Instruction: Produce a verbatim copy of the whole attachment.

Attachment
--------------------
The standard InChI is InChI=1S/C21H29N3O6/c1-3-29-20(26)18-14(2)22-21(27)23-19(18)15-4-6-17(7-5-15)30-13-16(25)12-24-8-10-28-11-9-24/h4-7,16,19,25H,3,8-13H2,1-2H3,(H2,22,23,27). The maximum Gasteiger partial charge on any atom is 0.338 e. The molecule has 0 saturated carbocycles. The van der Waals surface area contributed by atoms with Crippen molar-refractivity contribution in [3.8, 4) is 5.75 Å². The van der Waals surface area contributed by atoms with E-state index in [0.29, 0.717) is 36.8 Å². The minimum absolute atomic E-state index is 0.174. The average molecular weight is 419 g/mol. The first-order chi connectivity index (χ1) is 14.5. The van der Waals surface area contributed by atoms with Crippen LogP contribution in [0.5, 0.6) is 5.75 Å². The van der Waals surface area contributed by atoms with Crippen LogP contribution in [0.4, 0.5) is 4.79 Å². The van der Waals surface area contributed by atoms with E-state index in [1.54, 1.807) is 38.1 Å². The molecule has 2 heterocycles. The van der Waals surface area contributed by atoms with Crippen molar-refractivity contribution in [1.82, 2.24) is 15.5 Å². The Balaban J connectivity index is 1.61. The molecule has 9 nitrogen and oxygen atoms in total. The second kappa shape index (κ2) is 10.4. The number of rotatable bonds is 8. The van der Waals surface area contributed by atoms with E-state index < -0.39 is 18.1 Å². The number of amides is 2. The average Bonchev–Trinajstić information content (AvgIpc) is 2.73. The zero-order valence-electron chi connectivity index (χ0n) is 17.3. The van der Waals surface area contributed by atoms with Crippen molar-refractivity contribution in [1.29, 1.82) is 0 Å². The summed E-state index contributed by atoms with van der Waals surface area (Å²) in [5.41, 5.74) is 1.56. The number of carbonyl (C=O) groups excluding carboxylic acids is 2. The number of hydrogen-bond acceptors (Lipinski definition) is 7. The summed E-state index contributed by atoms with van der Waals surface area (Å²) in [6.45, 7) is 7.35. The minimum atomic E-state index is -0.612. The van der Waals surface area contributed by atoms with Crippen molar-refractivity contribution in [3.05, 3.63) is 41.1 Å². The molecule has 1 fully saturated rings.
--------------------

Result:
The standard InChI is InChI=1S/C21H29N3O6/c1-3-29-20(26)18-14(2)22-21(27)23-19(18)15-4-6-17(7-5-15)30-13-16(25)12-24-8-10-28-11-9-24/h4-7,16,19,25H,3,8-13H2,1-2H3,(H2,22,23,27). The maximum Gasteiger partial charge on any atom is 0.338 e. The molecule has 0 saturated carbocycles. The van der Waals surface area contributed by atoms with Crippen molar-refractivity contribution in [3.8, 4) is 5.75 Å². The van der Waals surface area contributed by atoms with E-state index in [0.29, 0.717) is 36.8 Å². The minimum absolute atomic E-state index is 0.174. The average molecular weight is 419 g/mol. The first-order chi connectivity index (χ1) is 14.5. The van der Waals surface area contributed by atoms with Crippen LogP contribution in [0.5, 0.6) is 5.75 Å². The van der Waals surface area contributed by atoms with Crippen LogP contribution in [0.4, 0.5) is 4.79 Å². The van der Waals surface area contributed by atoms with E-state index in [1.54, 1.807) is 38.1 Å². The molecule has 2 heterocycles. The van der Waals surface area contributed by atoms with Crippen molar-refractivity contribution in [1.82, 2.24) is 15.5 Å². The Balaban J connectivity index is 1.61. The molecule has 9 nitrogen and oxygen atoms in total. The second kappa shape index (κ2) is 10.4. The number of rotatable bonds is 8. The van der Waals surface area contributed by atoms with E-state index < -0.39 is 18.1 Å². The number of amides is 2. The average Bonchev–Trinajstić information content (AvgIpc) is 2.73. The zero-order valence-electron chi connectivity index (χ0n) is 17.3. The van der Waals surface area contributed by atoms with Crippen molar-refractivity contribution in [1.29, 1.82) is 0 Å². The summed E-state index contributed by atoms with van der Waals surface area (Å²) in [5.41, 5.74) is 1.56. The number of carbonyl (C=O) groups excluding carboxylic acids is 2. The number of hydrogen-bond acceptors (Lipinski definition) is 7. The summed E-state index contributed by atoms with van der Waals surface area (Å²) in [6.45, 7) is 7.35. The minimum atomic E-state index is -0.612. The van der Waals surface area contributed by atoms with Crippen molar-refractivity contribution in [3.05, 3.63) is 41.1 Å². The molecule has 1 fully saturated rings.